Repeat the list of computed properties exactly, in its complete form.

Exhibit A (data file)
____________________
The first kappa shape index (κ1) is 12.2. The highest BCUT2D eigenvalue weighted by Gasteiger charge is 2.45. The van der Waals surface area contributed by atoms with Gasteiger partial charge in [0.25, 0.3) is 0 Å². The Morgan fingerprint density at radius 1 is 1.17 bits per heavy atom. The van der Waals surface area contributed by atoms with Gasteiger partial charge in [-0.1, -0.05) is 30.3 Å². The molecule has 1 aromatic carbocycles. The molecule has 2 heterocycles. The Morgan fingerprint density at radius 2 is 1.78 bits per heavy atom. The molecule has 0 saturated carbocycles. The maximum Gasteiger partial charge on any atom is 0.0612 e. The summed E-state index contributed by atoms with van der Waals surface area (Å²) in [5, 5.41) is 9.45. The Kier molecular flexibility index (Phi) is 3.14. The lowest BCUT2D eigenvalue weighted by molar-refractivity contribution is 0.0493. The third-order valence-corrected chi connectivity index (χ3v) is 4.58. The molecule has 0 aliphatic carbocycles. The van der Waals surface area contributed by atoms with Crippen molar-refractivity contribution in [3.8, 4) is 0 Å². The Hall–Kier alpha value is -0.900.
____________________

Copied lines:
The first kappa shape index (κ1) is 12.2. The highest BCUT2D eigenvalue weighted by Gasteiger charge is 2.45. The van der Waals surface area contributed by atoms with Gasteiger partial charge in [0.25, 0.3) is 0 Å². The Morgan fingerprint density at radius 1 is 1.17 bits per heavy atom. The van der Waals surface area contributed by atoms with Gasteiger partial charge in [-0.1, -0.05) is 30.3 Å². The molecule has 1 aromatic carbocycles. The molecule has 2 heterocycles. The Morgan fingerprint density at radius 2 is 1.78 bits per heavy atom. The molecule has 0 saturated carbocycles. The maximum Gasteiger partial charge on any atom is 0.0612 e. The summed E-state index contributed by atoms with van der Waals surface area (Å²) in [5, 5.41) is 9.45. The Kier molecular flexibility index (Phi) is 3.14. The lowest BCUT2D eigenvalue weighted by molar-refractivity contribution is 0.0493. The third-order valence-corrected chi connectivity index (χ3v) is 4.58. The molecule has 0 aliphatic carbocycles. The van der Waals surface area contributed by atoms with Crippen molar-refractivity contribution in [3.8, 4) is 0 Å². The Hall–Kier alpha value is -0.900.